social psyc textbook summary chap 2, research

social psyc textbook summary chap 2, research - Chapter 2...

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Chapter 2: Doing Social Psychology Research This chapter examines how social psychologists apply the scientific method in order to conduct their research. Questions about, for example, the effect of long distance on relationships, the efficiency of working in groups, and regret of action vs. Inaction are social psychological questions. We are interested in finding answers to such questions because they give predictability to people’s behaviour. The opinions we form about such social psychological questions are often guided by common sense. However, common sense depends on people’s personal experience and can thus be very false. Furthermore, depending on people’s personal experience, common sense can dictate contradictory statements (e.g. “distance makes the heart fonder” vs. “out of sight, out of mind”). Thus, social psychology is built on the scientific method, in order to find an answer that is based on observations and evidence, rather than common sense. It allows us to correctly understand human nature. Why should you learn about research methods? Firstly, and most obviously, it will allow you to do better on the exams (DUH! ) Secondly, it improves your reasoning about real life events. o You can think critically about information that you are presented with, and better differentiate myth from fact. o We are constantly bombarded with information from media, ads, and other people. Much of this information is wrong or misleading. o When presented with such information, we should not take their word for it, but seek evidence to prove those statements. We cannot know something to be true until we research and discover the truth on our own. o To this regard, William Butler Yeats said “education is not the filling of pail, but the lighting of a fire” Developing ideas: beginning the research process:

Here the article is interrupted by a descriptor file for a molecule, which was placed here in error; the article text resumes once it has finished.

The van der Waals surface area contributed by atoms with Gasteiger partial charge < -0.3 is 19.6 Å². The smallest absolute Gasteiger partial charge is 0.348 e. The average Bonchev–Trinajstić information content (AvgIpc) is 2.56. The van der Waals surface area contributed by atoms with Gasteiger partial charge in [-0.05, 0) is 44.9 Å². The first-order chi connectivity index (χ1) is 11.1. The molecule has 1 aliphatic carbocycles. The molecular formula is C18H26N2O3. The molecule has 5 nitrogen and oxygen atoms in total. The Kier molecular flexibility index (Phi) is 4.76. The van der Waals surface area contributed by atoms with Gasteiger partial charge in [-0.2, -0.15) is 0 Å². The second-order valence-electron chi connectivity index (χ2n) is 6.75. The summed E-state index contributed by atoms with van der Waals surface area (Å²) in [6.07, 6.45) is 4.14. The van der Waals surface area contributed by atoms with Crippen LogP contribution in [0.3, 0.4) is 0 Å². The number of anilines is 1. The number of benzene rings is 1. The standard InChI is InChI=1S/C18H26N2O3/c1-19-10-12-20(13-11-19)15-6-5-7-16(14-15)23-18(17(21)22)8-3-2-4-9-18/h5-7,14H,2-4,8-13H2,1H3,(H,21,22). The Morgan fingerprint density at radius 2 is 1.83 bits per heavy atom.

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Research process involves coming up with ideas, refining them, testing them, and interpreting the results. This section examines the stage of coming up with ideas. 1. Asking questions : Every study begins with a question. Questions can be inspired from almost anything: o A brutal murder and the inaction of the witnesses – begs the question “why are people driven to kill?” o Questions can also arise from other experiments (e.g. an experiment by Muzafer Sherif found that people will conform to the opinion of a group even if that opinion is wrong. The question that will be asked following that experiment is “why?”) o Can also come from folk wisdom, personal observations, news, etc) 2. Searching the literature: Once a researcher found a question, it is important to check what other experiments were done on that topic. The process of checking the literature often changes the nature of the original question,
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This note was uploaded on 04/18/2008 for the course PSYC 215 taught by Professor Michaelsullivan during the Spring '08 term at McGill.

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social psyc textbook summary chap 2, research - Chapter 2...

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